So the PBoC is fighting speculators putting pressure on the Yuan peg. No man, no problem.

But, what if those speculators are less important than commonly thought?

Worse, what if “capital flight” has less to do with classic capital flows, i.e. the capital account, but is a result of activities in the “real economy”?

Then fighting those speculators is pointless.

And this is precisely what this brilliant post (h/t: FT-alphaville) is saying. You have to read the full piece, but here is the most important takeaway,

ChinaGrossFlows

The chart above that depicts China’s gross current account statistics. This is an unusual sight, as we usually only look at the net numbers such as surpluses or deficits. Looking at the gross figures, one can see that the export and import flows (leftmost bars) dwarf the amounts on the capital account side, i.e. those that are labelled “capital flows”. In other words: they are the “real thing”, not the speculators.

The author argues that by looking only at the net number, the trade surplus/deficit for instance, as a proxy for hard currency inflows, one implicitly assumes that all FX earned through exports is converted to the local currency (i.e. leads to an equivalent rise in FX reserves), whereas all exports have to be paid in FX (i.e. are a drain on reserves). This is a big assumption.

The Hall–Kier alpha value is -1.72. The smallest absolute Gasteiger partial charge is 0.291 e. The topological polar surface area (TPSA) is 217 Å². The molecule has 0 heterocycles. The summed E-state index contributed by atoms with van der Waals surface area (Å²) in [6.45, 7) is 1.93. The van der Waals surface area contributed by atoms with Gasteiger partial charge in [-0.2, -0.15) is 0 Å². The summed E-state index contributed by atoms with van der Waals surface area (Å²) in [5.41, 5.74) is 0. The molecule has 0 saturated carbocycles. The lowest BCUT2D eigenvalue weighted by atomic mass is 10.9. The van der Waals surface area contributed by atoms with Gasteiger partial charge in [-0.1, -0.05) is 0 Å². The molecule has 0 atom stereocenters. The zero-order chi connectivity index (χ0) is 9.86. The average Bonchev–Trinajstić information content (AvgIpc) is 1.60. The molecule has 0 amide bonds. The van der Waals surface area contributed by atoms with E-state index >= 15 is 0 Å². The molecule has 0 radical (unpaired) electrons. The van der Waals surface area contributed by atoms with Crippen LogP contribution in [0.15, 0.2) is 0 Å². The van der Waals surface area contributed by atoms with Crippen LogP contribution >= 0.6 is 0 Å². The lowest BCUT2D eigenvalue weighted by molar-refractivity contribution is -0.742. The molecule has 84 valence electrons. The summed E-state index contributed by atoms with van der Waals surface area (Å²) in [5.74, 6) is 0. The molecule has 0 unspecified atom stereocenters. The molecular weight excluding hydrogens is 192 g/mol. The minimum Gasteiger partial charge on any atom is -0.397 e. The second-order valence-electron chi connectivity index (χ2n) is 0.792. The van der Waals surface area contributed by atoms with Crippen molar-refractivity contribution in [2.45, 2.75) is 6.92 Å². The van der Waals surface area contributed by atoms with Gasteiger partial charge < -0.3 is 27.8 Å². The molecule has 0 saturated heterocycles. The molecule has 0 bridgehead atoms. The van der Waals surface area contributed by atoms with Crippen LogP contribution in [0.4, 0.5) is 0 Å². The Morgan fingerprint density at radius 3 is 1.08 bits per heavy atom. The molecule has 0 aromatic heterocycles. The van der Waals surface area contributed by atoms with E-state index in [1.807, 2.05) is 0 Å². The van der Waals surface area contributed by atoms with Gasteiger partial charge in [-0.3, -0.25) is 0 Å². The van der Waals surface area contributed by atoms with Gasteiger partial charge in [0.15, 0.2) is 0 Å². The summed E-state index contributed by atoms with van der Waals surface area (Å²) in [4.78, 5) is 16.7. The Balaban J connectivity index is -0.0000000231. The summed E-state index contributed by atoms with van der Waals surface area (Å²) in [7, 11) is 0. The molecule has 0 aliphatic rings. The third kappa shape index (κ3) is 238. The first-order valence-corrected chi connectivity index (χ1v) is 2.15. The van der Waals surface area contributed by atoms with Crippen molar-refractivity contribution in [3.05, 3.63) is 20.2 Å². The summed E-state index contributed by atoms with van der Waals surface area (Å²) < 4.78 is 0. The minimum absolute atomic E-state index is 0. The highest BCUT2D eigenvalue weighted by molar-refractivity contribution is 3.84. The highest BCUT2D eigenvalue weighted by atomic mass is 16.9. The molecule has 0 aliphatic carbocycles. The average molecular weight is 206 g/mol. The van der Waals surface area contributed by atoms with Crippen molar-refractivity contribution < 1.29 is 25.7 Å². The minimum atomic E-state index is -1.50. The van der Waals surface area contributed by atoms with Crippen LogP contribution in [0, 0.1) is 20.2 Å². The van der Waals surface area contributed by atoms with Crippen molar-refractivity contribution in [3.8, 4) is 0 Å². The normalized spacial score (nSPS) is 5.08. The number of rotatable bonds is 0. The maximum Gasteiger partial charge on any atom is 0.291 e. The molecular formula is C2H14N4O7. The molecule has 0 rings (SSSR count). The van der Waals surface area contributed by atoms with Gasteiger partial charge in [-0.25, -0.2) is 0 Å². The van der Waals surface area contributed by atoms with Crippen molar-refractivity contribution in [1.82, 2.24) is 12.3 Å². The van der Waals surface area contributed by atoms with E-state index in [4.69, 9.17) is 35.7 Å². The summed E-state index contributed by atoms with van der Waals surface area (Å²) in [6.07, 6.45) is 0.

There have been rumours of how the Chinese use invoicing tricks to circumvent the capital controls for a long time. Indeed, I have shown in my last post (here), that the use of CNY outside China (offshore deposits) has indeed increased massively over the last five years thereby implying that not all imports have to be paid in FX, but that this is rather a function of appreciation/depreciation expectations.

The author goes on to show how the conversion ratios for imports and exports have developed over the years,

ExportImportConversionChina

And the result is very interesting (at least for me): around the beginning of 2014 exporters have decided to swap less FX into CNY, just as exporters to China have increasingly insisted on being paid in FX (rather than CNH). Not for nothing have those offshore deposits (see here) peaked around the same time. In short:  there must have been a shift in expectations long before the PBOC devalued the CNH this summer.

As I said, pretty interesting; and to a large extent outside the control of the PBOC as it cannot influence the preferences of exporters to China on how they want to get paid.

Now, do I feel more confident that my trade will work out in the near future?

Unfortunately, the answer is no and it has to do with this statement from the above mentioned FT article,

(…) Name me a US hedge fund that isn’t short the renminbi still,” says one Asia-based strategist. “They all have to be — their investors expect it — even if they’re not sure what will happen next (…)

I do not want to sound too cynical, but there is no way that a lot of hedge funds will profit from this trade – markets simply do not work like that.

So I don’t expect a devaluation before 2017…

 

Disclosure (CNH, AUD)